An Elementary School

During the initial training my group of volunteers got when we arrived in South Africa, we were supposed to spend a lot of time at local schools getting acquainted with the South African school system. Alas, because of the teachers' strike our time at schools was severely minimized, but we were still able to spend a few days.

I was training at a small (300 kids and 8 classrooms?) Elementary School with 5 other volunteers. Our education about education started immediately. The first day we were there was scheduled as observation, but half of the learners and teachers were gone on “athletics” and union meetings. And before the day was through, we had been drafted to teach. We taught the hokey pokey then turned it into a literacy lesson. Everyone loved it.

On a later visit we were able to do our observations. I observed a Mathematics class where the first 10 minutes were spent counting in unison. The whole class counted from 700 to 1000 by 5s and then from 700 down to 400 by 5s. I also observed an Social Studies lesson. It was a very good lecture about the provinces of South Africa and their relation to the Apartheid era provinces and homelands. But even though the lecture was engaging, the lesson was just the lecture. It’s also possible it was this teacher’s go-to lecture–many teachers have a lesson they give when they are being observed that they’ve had success with before–why fix what is not broken? (I’m sure this happens in the US too!)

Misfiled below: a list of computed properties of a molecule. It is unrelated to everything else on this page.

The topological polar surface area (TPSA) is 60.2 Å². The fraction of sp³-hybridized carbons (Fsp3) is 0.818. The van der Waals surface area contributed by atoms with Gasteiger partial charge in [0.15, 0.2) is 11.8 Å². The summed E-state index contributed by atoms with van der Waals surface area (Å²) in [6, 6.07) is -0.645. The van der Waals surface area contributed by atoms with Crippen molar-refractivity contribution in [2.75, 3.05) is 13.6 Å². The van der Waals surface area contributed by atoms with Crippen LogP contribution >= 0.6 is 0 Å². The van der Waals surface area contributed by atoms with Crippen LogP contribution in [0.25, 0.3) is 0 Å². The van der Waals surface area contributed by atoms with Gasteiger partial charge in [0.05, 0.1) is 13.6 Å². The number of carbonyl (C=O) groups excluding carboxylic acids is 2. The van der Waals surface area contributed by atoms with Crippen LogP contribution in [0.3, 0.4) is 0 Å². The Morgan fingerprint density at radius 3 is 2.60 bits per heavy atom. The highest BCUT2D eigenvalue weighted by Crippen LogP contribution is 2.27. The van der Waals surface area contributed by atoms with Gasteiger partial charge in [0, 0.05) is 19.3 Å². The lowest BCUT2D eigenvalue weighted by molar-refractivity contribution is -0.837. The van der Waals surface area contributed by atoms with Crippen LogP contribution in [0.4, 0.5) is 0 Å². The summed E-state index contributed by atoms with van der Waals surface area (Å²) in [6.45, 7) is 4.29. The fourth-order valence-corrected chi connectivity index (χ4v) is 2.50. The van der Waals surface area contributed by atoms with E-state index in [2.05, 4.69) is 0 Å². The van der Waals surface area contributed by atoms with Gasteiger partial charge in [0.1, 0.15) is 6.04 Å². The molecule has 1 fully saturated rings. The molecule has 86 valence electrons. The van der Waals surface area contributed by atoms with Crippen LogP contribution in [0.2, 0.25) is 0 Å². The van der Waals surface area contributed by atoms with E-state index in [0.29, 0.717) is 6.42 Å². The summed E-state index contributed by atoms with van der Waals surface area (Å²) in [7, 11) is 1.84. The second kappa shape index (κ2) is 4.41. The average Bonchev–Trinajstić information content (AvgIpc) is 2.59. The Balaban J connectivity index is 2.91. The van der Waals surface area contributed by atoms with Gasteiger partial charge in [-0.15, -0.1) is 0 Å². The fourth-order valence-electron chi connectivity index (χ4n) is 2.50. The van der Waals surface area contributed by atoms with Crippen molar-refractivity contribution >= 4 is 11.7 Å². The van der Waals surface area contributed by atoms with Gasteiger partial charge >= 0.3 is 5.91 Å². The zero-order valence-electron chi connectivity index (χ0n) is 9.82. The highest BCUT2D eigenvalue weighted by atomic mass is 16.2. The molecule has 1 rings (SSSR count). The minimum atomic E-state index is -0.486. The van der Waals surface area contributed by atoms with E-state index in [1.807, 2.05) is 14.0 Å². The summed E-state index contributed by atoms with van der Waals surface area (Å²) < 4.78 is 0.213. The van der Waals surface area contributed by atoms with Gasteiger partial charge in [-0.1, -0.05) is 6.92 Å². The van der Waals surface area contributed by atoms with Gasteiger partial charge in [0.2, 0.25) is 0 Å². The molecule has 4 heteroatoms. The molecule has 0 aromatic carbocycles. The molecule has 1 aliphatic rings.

Every day at every school begins with morning assembly:

Morning assembly is prayer, singing, announcements, and often a few kids reading or public speaking. Morning assembly is usually only scheduled for a few minutes, but sometimes it can cut into up to an hour of class time if there’s a guest speaker. One of the things I like about my current school is that we sometimes skip assembly all together. More learning time!

Here’s one of the classrooms:

This is what happens when you start giving high-fives:

Check out a hundred billion empty tin-fish (sardine) cans:


Let’s build an airplane!

Those cans are remnants from that day’s food. Almost every Primary school has a feeding scheme–basically free food (formally called the National School Nutrition Programme). The meal is generally served between 9 and 11 AM, since many kids don’t get anything to eat before school. The feeding scheme is a very popular program. Many kids wouldn’t even bother coming to school, but they are enticed by the chance for free food. There isn’t food every day, but the schools don’t tell kids in advance since many don’t bother showing up if they know they wont be fed.

I think most schools get just a few rand per student per meal. And I think some schools get a mix of money and deliveries. Each meal needs to average just a few American cents per student; maybe as high as 50 cents on a special day, but easily less than 10 when the money is running low. You can’t do tin fish everyday, but even pap (corn meal) and sauce is a welcome meal for many students. There are unfortunately problems with theft and corruption, and you hear stories about disappearing food supplies far more than you should.

There is no feeding scheme at my school. Secondary schools aren’t all part of the program yet although the government wants to eventually expand it. Some schools use their general funds to supply a feeding scheme, but you see few Secondary schools with free food.

It was a shame about the timing of the strike. I would have loved to have spent more time at this school, and to have taught the learners. Me and another volunteer were planning a Maths lesson for the fourth graders. It would have been fun.